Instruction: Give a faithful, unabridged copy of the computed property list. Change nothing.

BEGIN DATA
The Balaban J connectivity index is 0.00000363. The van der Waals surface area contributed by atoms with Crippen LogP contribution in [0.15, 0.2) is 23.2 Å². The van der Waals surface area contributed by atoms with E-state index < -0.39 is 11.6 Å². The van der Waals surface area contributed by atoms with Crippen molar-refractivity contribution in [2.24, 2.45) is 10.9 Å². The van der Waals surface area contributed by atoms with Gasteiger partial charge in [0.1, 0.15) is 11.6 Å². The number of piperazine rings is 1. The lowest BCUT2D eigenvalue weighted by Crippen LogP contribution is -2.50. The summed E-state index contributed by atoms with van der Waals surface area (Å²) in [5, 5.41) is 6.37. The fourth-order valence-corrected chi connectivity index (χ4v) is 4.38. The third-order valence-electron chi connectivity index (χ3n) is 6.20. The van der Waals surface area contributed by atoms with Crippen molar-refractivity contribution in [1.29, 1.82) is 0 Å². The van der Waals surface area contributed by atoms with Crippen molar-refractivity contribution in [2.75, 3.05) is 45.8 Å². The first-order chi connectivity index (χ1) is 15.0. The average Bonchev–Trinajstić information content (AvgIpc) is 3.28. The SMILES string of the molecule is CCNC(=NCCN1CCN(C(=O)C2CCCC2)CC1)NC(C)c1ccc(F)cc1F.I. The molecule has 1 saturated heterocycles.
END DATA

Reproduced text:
The Balaban J connectivity index is 0.00000363. The van der Waals surface area contributed by atoms with Crippen LogP contribution in [0.15, 0.2) is 23.2 Å². The van der Waals surface area contributed by atoms with E-state index < -0.39 is 11.6 Å². The van der Waals surface area contributed by atoms with Crippen molar-refractivity contribution in [2.24, 2.45) is 10.9 Å². The van der Waals surface area contributed by atoms with Gasteiger partial charge in [0.1, 0.15) is 11.6 Å². The number of piperazine rings is 1. The lowest BCUT2D eigenvalue weighted by Crippen LogP contribution is -2.50. The summed E-state index contributed by atoms with van der Waals surface area (Å²) in [5, 5.41) is 6.37. The fourth-order valence-corrected chi connectivity index (χ4v) is 4.38. The third-order valence-electron chi connectivity index (χ3n) is 6.20. The van der Waals surface area contributed by atoms with Crippen molar-refractivity contribution in [1.29, 1.82) is 0 Å². The van der Waals surface area contributed by atoms with Crippen molar-refractivity contribution in [2.75, 3.05) is 45.8 Å². The first-order chi connectivity index (χ1) is 15.0. The average Bonchev–Trinajstić information content (AvgIpc) is 3.28. The SMILES string of the molecule is CCNC(=NCCN1CCN(C(=O)C2CCCC2)CC1)NC(C)c1ccc(F)cc1F.I. The molecule has 1 saturated heterocycles.